Dynamic assessments of hepatic encephalopathy and ammonia levels predict mortality in acute-on-chronic liver failure

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Background: We evaluated the dynamics of hepatic encephalopathy (HE) and ammonia estimation in acute-on-chronic liver failure (ACLF) patients due to a paucity of evidence.
Methods: ACLF patients recruited from the APASL-ACLF Research Consortium (AARC) were followed up till 30 days, death or transplantation, whichever earlier. Clinical details, including dynamic grades of HE and laboratory data, including ammonia levels, were serially noted.
Results: Of the 3009 ACLF patients, 1315 (43.7%) had HE at presentation; grades I-II in 981 (74.6%) and grades III-IV in 334 (25.4%) patients. The independent predictors of HE at baseline were higher age, systemic inflammatory response, elevated ammonia levels, serum protein, sepsis and MELD score (p < 0.05; each). The progressive course of HE was noted in 10.0% of patients without HE and 8.2% of patients with HE at baseline, respectively. Independent predictors of progressive course of HE were AARC score (≥ 9) and ammonia levels (≥ 85 μmol/L) (p < 0.05; each) at baseline. A final grade of HE was achieved within 7 days in 70% of patients and those with final grades III-IV had the worst survival (8.9%). Ammonia levels were a significant predictor of HE occurrence, higher HE grades and 30-day mortality (p < 0.05; each). The dynamic increase in the ammonia levels over 7 days could predict nonsurvivors and progression of HE (p < 0.05; each). Ammonia, HE grade, SIRS, bilirubin, INR, creatinine, lactate and age were the independent predictors of 30-day mortality in ACLF patients.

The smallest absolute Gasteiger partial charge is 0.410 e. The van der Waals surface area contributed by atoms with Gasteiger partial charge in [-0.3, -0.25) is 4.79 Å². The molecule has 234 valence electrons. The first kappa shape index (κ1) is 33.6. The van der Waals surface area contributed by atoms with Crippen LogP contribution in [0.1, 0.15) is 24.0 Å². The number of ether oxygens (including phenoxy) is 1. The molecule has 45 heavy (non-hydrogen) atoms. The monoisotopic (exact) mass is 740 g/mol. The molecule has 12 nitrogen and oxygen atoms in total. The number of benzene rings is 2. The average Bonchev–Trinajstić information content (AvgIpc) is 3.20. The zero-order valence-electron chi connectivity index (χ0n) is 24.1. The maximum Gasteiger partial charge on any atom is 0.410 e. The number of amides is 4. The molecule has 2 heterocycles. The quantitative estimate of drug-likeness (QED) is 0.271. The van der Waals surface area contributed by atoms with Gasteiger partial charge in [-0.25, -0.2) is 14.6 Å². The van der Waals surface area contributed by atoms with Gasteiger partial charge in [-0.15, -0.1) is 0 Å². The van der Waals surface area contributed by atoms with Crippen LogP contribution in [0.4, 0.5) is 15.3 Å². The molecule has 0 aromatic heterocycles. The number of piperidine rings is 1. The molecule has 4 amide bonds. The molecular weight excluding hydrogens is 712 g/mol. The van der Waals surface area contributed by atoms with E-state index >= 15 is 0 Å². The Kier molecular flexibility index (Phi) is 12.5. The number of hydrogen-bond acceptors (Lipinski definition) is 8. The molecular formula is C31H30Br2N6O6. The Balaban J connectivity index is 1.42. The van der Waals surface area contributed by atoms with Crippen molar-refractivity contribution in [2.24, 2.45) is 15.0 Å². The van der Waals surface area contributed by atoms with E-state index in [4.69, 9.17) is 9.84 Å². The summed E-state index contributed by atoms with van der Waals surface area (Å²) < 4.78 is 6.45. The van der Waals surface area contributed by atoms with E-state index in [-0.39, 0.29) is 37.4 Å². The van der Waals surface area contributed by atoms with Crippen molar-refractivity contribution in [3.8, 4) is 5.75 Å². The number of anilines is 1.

Conclusions: HE in ACLF is common and is associated with systemic inflammation, poor liver functions and high disease severity. Ammonia levels are associated with the presence, severity, progression of HE and mortality in ACLF patients.


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Hepatology International